In the world of "ME" everyone is a source of either pleasure or pain. Think of the people you like and want to spend time with and those you don't. There are also those with whom we have no regard, one way or the other, but that would likely change were you to begin spending time with them. Yet curiously, despite our primal instinct to move toward pleasure and away from pain, we do not always do so--especially in establishing and maintaining relationships. These relationships, often a seemingly endless source of pleasure and pain, offer a wonderful opportunity to practice mindfulness.

In the classic "Pink Panther" films, Peter Sellers played Inspector Clouesau who would keep his instincts razor sharp by employing Cato, who would jump out and attack him when he returned home each day. In many ways, those closest to us can resemble an emotional Cato. When we least expect it, they surprise us with some statement or action that disappoints, angers, and frustrates us. These moments offers us two paths--the path of conditioned reactivity and the path of mindful responsiveness. Which one we take is up to us--not them.

Importantly, Inspector Clouseau knew to be on guard. Often we forget. Notwithstanding that the tactics we are exposed to repeat themselves again and again, we can become lost in reactivity each time. But each time also presents yet another opportunity to practice mindfulness and to grow. It is never too late; the moment is always here.

Equally important is the recognition that our emotional Catos are not trying to actually hurt us. They are doing the best they can; often they too are suffering. But because we ourselves are caught in our own conditioned patterns, and because their actions can trigger our deepest stuff (which may be why we chose to be with them in the first place), the challenging moments can seem endless.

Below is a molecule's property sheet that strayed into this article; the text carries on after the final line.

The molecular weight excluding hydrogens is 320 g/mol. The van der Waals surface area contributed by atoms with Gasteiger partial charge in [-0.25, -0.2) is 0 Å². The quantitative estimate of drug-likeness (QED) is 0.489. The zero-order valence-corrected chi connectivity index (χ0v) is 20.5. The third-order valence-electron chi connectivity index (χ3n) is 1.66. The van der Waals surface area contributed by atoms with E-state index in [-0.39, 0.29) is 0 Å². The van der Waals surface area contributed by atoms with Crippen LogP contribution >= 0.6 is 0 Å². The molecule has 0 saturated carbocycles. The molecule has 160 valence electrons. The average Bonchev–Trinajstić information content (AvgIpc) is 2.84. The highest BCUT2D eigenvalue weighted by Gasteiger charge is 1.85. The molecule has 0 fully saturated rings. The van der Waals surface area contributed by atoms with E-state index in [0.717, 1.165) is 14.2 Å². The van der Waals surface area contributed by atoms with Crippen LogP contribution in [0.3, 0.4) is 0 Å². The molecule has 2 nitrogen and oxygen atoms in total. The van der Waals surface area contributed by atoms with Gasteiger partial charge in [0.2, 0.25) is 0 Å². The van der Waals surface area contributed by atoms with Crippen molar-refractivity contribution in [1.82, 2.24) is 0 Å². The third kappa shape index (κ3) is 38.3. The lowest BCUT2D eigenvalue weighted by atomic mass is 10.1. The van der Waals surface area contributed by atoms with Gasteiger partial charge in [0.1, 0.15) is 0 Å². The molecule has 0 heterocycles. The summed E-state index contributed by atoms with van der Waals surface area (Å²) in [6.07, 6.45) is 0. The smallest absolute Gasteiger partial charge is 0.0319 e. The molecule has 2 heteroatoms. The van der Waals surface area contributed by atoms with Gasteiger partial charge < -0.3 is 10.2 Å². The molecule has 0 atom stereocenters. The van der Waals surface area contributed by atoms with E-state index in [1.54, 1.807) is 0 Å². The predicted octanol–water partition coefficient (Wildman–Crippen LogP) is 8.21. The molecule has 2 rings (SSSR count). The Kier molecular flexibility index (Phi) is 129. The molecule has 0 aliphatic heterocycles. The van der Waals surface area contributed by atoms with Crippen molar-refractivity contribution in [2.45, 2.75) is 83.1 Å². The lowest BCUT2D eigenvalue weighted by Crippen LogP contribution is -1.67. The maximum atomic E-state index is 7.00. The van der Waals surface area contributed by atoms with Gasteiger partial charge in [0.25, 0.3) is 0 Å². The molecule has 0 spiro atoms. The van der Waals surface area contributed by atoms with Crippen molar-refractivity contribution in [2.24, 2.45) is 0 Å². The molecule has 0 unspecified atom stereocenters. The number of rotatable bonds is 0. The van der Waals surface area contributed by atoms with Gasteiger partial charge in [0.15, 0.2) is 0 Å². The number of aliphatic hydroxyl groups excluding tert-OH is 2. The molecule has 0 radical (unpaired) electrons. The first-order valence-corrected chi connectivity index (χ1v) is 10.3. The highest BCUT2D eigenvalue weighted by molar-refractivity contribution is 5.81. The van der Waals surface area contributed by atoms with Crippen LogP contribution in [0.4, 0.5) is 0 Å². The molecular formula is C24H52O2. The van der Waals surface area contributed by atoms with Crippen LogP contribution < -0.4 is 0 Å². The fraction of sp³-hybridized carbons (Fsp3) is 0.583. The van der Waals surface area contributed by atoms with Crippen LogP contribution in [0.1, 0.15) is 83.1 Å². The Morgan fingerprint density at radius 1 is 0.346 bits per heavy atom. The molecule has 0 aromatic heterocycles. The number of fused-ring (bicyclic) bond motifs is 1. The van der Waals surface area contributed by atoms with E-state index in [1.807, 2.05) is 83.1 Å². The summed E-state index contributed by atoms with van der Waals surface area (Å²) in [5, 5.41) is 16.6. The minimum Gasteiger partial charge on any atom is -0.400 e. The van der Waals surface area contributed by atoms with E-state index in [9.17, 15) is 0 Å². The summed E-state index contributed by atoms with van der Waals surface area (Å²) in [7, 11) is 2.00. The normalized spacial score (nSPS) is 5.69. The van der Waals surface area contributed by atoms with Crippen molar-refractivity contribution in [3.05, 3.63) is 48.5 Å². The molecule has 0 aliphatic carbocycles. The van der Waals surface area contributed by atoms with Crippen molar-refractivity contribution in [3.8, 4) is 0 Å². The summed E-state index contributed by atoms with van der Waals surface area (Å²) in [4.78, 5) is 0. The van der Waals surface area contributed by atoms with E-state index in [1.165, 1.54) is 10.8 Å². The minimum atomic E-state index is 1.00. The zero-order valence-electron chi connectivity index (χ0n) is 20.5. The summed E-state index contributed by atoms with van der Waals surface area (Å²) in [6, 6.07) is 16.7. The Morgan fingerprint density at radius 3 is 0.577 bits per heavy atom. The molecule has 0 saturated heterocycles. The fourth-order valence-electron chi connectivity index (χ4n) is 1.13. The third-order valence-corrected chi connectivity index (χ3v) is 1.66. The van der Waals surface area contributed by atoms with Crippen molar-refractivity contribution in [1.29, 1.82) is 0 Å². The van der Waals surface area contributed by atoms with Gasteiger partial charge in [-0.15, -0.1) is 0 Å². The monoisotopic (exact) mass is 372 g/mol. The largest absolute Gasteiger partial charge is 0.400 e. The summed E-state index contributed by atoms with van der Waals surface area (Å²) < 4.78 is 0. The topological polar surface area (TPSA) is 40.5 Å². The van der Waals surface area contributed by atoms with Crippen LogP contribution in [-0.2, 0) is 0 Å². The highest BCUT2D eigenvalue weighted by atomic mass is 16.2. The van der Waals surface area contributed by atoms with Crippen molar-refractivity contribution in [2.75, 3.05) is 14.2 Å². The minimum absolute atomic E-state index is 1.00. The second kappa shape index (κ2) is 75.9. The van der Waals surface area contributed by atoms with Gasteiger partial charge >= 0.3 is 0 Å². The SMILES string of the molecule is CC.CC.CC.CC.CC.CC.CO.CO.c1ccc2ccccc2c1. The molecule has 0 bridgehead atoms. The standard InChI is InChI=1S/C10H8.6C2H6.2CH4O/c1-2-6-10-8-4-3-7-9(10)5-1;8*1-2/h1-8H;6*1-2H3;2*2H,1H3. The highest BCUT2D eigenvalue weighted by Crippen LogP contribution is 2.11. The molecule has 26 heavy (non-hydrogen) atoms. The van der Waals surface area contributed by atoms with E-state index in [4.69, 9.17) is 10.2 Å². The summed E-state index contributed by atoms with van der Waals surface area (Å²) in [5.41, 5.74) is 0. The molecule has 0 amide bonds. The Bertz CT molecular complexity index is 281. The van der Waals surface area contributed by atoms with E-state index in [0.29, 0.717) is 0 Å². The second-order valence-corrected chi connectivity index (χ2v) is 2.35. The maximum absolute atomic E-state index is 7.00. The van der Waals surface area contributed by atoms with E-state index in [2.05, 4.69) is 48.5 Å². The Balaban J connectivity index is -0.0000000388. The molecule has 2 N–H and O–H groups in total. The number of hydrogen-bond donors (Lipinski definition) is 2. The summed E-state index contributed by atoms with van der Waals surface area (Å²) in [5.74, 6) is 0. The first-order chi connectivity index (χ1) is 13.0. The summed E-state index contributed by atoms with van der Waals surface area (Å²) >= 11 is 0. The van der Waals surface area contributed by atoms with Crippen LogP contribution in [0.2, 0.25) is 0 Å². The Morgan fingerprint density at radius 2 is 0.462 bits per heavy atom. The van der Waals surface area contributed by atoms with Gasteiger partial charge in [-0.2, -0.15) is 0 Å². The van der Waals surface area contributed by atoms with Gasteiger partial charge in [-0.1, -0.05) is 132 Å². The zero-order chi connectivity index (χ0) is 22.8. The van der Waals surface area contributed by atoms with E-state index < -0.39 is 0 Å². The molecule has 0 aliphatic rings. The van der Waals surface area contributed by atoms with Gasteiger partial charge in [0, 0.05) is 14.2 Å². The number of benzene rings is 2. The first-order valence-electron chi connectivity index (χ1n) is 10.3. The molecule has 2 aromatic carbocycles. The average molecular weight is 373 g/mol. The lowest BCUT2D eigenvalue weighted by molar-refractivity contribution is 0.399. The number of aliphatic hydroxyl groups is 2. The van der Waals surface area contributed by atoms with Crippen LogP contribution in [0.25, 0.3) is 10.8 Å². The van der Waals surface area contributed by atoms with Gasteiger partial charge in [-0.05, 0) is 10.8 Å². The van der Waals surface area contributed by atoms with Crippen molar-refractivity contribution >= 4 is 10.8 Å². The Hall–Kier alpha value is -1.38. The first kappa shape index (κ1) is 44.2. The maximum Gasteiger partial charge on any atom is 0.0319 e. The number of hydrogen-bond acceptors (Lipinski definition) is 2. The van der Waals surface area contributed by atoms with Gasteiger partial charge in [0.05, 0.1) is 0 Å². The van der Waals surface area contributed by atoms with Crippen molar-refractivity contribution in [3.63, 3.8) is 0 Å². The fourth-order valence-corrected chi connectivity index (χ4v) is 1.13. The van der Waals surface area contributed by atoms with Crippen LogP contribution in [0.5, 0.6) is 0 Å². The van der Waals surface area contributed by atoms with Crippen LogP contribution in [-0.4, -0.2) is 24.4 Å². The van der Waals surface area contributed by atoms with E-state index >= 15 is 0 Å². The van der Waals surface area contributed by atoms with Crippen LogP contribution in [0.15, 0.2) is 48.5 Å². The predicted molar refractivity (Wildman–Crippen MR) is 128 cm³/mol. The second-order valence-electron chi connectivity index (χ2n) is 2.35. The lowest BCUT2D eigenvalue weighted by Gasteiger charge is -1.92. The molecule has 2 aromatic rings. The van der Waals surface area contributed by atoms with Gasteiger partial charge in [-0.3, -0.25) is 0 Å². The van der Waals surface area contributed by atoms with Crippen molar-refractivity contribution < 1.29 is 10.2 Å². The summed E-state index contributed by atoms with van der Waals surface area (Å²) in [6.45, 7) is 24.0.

So, the next time someone you care deeply about does something that causes you to feel agitated, rather than playing out the same drama (familiar thought it may be), appreciate the opportunity that awaits, and bring a measure of mindfulness (your personal practice) into the moment--just a wee bit more than otherwise might arise.

Here is a link to a scene from the Pink Panther.

Wednesday, May 1, 2013

It's All About Me

A common reason we meditate is to experience greater ease in life. Unwanted, undesirable, and unexpected events arise all the time, triggering reactivity that can lead to feelings of stress, disrupt focus, and compromise our well-being. A natural tendency is to look outward to fix the problem. And often we can bring about short term changes that temporarily soothe the discomfort brought about by the unpleasant event.

A powerful insight that the meditative practice enlivens in us as that it is our resistance to the event, not necessarily the event itself, that creates the lions share of the discomfort.

A reminder of the role we play in experiencing greater ease in life is that we can change our relationship to the events taking place in our life and that doing so changes its effect on us. The slogan to the Mindful .ME blog--that "Meditation Begins with Me"--is a reminder of this profound insight.

The Mindful .ME Blog offers insights and exercises that allow you cultivate a more mindful way of being in the world.